No place reveals the soul of Geoffrey Bawa, the acclaimed Sri Lankan architect, better than his country home, Lunuganga. When Bawa purchased the site in 1948, it was nothing more than a derelict rubber estate sitting on a promontory in the Dedduwa Lake, 2km inland from the Bentota coast. But over the next fifty years, he painstakingly transformed it into one of the most seductive, passionate pleasure gardens of the twentieth century.
From the heart of the estate, turn to the south, and a wide swathe of green field, fringed by thickets, swells gently upwards to Cinnamon Hill. Beyond, the lake glimmers and draws the eye to the hills in the distance. Turn to the north, and a glorious azure sweep of water and sky swings into view. Here, the edge of the land falls away in a dramatic cliff to reveal a water garden filled with lilies and ornamental rice paddies. This is the complex, Arcadian magic of Lunuganga: a single turn transforms an enthralling, idyllic perspective into an ecstatic, unrestrained panorama. To wander through Lunuganga is to be confronted with a palimpsest of influences, ideas, and memories.
Elements of Italian Renaissance gardens, English landscaping, Japanese garden art, & the water gardens of ancient Sri Lanka are all blended classical Greco-Roman statues pose insouciantly, and bacchanalian grotesque sculptures glare from tangles of undergrowth. Precise, orthogonal lines give way unexpectedly to baroque, serpentine contours. Engulfing everything is foliage of a deep, intoxicating green, broken occasionally by the hues and textures of wrought iron, stone, concrete, and clay. In the midst of Bawa’s personal, tropical Eden, all senses are heightened: to the views of the garden and the lake dappled by light and shade, to the sounds of birds and the rustling of leaves, and to the smell of the wet earth and grass after rain. Lunuganga is an experience of almost overwhelming aesthetic pleasure, and remains Bawa’s most extravagant creation and testament.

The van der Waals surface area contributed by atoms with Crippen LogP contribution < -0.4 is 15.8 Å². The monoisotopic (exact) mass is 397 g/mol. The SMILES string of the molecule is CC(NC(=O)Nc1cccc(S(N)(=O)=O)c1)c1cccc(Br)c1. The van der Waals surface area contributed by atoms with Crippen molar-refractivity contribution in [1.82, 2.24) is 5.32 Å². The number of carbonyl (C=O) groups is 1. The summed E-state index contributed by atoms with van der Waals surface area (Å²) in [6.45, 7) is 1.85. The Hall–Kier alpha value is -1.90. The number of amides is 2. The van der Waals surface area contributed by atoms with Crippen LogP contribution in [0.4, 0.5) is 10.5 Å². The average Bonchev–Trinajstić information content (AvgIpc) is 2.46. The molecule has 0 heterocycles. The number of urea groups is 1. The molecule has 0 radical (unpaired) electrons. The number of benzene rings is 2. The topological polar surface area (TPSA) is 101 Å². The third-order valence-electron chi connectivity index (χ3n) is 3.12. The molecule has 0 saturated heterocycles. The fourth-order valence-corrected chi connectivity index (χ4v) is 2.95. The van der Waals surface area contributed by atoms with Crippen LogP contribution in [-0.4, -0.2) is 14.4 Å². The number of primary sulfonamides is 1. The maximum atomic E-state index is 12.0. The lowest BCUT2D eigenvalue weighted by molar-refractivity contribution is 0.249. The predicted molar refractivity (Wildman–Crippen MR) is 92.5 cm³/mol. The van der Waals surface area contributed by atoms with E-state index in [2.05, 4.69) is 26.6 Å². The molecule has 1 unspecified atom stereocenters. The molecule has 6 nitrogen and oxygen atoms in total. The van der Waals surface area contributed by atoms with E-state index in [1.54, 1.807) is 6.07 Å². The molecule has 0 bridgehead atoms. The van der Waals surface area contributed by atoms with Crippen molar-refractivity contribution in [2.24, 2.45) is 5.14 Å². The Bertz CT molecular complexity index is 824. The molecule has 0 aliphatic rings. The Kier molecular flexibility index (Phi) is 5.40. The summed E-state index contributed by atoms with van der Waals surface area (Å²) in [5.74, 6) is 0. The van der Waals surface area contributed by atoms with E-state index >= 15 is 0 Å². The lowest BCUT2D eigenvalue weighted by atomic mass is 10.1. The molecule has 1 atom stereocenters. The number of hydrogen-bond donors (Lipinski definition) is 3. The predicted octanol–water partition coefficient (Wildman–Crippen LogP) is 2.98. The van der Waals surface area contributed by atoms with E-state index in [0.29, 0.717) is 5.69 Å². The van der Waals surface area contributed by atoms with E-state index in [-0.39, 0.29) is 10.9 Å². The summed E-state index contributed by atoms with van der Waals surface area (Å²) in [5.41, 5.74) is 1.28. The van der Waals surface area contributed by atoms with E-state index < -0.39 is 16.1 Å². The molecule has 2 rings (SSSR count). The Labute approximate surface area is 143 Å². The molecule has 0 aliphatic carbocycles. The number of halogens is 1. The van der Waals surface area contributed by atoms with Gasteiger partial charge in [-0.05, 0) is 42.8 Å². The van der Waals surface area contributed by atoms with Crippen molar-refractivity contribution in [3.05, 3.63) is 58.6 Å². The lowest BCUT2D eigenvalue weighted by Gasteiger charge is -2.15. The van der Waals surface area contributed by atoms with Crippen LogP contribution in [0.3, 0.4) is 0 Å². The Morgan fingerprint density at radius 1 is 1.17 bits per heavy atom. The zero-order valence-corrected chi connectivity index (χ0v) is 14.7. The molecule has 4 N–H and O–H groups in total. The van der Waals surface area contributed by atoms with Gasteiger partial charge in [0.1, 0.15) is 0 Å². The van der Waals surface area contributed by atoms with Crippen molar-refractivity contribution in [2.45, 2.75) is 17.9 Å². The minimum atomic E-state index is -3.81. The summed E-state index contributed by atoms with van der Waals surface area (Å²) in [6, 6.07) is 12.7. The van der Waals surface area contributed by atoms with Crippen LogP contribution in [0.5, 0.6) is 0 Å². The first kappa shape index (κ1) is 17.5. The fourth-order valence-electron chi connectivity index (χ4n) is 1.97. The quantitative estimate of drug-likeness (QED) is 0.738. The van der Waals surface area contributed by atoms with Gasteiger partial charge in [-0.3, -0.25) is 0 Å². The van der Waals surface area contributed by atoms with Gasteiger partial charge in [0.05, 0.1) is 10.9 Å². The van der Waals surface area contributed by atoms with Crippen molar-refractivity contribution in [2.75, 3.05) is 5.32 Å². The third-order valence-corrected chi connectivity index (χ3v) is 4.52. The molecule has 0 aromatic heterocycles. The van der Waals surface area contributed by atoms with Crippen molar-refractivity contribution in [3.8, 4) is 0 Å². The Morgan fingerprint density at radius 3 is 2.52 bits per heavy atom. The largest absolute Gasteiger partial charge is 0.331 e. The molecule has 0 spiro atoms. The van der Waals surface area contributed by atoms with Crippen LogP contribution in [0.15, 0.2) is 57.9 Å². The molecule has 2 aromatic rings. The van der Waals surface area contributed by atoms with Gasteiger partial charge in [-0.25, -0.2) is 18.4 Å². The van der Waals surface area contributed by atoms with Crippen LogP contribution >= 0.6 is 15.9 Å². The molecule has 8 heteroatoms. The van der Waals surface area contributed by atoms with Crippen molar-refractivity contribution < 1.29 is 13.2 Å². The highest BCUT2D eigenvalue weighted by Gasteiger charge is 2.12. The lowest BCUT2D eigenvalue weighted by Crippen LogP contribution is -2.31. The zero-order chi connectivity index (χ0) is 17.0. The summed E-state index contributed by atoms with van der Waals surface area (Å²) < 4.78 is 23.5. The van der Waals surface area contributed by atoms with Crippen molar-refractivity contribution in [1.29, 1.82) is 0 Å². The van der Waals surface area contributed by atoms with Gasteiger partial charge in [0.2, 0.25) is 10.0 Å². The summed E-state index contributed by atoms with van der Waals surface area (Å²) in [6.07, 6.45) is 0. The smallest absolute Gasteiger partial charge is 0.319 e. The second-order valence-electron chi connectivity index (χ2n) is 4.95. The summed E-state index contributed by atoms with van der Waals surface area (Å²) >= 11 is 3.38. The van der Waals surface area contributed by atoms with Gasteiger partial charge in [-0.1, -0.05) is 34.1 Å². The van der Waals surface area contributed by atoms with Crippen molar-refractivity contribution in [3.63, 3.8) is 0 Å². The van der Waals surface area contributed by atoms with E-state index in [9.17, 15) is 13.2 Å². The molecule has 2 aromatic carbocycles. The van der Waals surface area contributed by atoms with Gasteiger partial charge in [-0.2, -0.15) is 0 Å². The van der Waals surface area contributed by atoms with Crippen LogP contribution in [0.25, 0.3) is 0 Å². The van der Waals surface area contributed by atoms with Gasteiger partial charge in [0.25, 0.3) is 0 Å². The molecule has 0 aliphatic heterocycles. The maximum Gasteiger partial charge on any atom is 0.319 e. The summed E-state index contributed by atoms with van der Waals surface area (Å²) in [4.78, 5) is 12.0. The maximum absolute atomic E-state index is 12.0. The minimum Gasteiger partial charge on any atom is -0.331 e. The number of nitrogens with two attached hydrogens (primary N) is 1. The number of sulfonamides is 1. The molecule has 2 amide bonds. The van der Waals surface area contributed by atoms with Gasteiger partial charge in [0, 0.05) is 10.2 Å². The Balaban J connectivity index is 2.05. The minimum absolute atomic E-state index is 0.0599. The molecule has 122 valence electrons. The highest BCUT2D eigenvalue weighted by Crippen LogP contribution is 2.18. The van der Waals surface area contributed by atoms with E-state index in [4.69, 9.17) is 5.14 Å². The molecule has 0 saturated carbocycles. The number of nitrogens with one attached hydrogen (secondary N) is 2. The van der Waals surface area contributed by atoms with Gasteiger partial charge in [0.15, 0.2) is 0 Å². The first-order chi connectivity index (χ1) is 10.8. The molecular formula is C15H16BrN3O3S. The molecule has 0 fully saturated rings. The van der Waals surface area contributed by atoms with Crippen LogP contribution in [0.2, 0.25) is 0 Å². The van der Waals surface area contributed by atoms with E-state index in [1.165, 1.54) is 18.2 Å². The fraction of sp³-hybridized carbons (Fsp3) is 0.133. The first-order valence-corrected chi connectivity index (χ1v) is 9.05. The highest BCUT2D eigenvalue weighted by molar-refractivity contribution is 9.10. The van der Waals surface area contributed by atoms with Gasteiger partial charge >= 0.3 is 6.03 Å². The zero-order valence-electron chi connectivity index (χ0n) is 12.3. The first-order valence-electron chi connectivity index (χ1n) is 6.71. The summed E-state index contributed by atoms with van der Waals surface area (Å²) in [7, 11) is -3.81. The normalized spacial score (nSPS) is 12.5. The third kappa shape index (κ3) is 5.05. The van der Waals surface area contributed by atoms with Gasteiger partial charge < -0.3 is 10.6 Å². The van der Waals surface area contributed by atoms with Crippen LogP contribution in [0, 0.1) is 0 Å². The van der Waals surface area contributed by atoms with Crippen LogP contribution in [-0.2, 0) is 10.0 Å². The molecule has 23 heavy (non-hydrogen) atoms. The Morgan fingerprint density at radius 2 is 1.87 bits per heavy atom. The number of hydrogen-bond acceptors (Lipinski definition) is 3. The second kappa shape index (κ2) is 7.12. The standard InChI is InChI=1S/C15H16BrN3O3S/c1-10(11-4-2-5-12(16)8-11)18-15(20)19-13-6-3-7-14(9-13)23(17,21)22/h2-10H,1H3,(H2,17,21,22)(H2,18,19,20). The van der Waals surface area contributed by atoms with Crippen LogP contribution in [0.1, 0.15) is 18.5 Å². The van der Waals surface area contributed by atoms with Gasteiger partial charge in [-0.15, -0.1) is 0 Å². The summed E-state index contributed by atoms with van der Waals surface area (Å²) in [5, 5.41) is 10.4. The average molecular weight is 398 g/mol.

The entire estate has been preserved as Bawa left it at the moment of his death, and is now run as a country house boutique hotel offering an unparalleled opportunity to experience the architect’s vision as he intended: by inhabiting it.